The Perils of Being Public

By Mckinney, Jeffrey | Black Enterprise, April 2001 | Go to article overview

The Perils of Being Public


Mckinney, Jeffrey, Black Enterprise


Black public traded companies have been shaken up in a volatile market

AMONG THE MOST VISIBLE COMPANIES TO JOIN THE FRATERNITY of publicly traded corporations in recent years is Radio One Inc. The $93.3 million media conglomerate had all the requirements for success when it sold stock to shareholders in mid-1999: a strong balance sheet, a rock-solid business model, and top-notch management.

Over the course of a year, Wall Street had a love affair with the stock. It was one of the most successful offerings not only for a black-owned company but also for any entity of its size and scope. The market value of Radio One (Nasdaq: ROIA) hit about $1.8 billion when its stock skyrocketed from its offering price of $24 a share to $96.50 within seven months, an increase of more than 400%. (On June 7, the company's stock split 3-for-1, and the share price was adjusted to $32.17.)

When the company was named the BLACK ENTERPRISE Company of the Year in 2000 (see "High-Frequency Profits," June 2000), its 35-year-old CEO, Alfred C. Liggins, made a prescient comment: "Just because your business grows at an exceptional rate doesn't mean that investors or the market will believe it. You also have to make sure that [growth] gets translated into value on your stock price."

So, when Liggins and his right-hand man, CFO Scott Royster, warned Wall Street in September that the industry's growth rate was slowing, and suggested that Radio One's revenues and profits for 2000 would not match the robust growth pattern of the previous two years, the romance was over. Bearish activity on the Nasdaq sliced and diced the company, along with other concerns on the exchange, in the fall of 2000. By December 1, the stock had plunged to $11.81, a 63.28% drop since the June stock split. (By January 31, the share price had recovered somewhat, rising to $16.)

Welcome to Wall Street.

Radio One and other African American companies have discovered that being public can be an extreme form of adventure capitalism--especially in today's volatile environment. Liken the process to bungee jumping, where the sheer force of the market can violently jerk the stock price of a given company up and down. What matters most to the CEO is that he or she not take the plunge with a frayed rope.

Over the past 18 months, these companies discovered that the market giveth and taketh away. For example, black Nasdaq firms saw huge gains in 1999 and 2000. In the period from mid-August 1999 to mid-February 2000, high-tech highfliers like Ault Inc. (Nasdaq: AULT), a broadband modem and computer peripherals manufacturer, and OAO Technology Solutions (Nasdaq: OAO), a Greenbelt, Maryland-based information services firm, produced stratospheric percentage gains. Ault posted an impressive 126% return, rocketing from $5.06 a share to $11.44 a share, while OAO vaulted a phenomenal 221.35%, from $2.81 a share to $9.03 a share. By December, Ault had slid 41% to $6.75 a share, and OAO had dropped a heart-stopping 80.3% to $1.78. In the wildly volatile tech market, these firms had the same hair-raising experiences as their white counterparts.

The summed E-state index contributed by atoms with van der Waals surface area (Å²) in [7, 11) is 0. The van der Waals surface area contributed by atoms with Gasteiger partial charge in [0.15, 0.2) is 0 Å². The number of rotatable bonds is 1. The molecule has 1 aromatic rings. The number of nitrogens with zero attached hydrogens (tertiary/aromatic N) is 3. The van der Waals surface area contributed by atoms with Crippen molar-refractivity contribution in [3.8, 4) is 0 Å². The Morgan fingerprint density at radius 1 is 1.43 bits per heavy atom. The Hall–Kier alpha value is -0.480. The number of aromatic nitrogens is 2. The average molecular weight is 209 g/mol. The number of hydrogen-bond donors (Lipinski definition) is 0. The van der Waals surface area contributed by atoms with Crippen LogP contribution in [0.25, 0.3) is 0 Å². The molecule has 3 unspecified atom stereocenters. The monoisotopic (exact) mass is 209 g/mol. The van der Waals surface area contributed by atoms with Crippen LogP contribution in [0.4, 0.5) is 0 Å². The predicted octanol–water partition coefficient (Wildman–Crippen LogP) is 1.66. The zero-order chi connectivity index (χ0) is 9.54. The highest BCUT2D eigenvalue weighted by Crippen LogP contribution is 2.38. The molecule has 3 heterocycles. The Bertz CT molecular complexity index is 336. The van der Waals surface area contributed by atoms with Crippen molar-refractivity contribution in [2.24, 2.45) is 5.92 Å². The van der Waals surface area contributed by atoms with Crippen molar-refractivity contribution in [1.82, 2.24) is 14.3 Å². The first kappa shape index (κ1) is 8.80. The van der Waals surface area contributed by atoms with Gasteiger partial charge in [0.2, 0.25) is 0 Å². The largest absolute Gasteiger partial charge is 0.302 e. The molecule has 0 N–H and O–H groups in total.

The volatile stock market has forced black public companies to change how they operate and court potential investors. For one, they must meet their quarterly earnings estimates, the indicator investors and analysts rely on when deciding whether to stick with or flee a company these days. Moreover, CEOs must adroitly and clearly communicate what those numbers mean in the context of the company's overall business strategy. And they must do so without breaking a sweat. The process has become even more challenging thanks to a slowing economy and antsy investors, like you, who are hungry for higher returns and concerned about the "R" word--recession.

Over the past few months, BE has reviewed the state of several high-profile companies on our black stock index and how they have fared in this "take-no-prisoners" market. …

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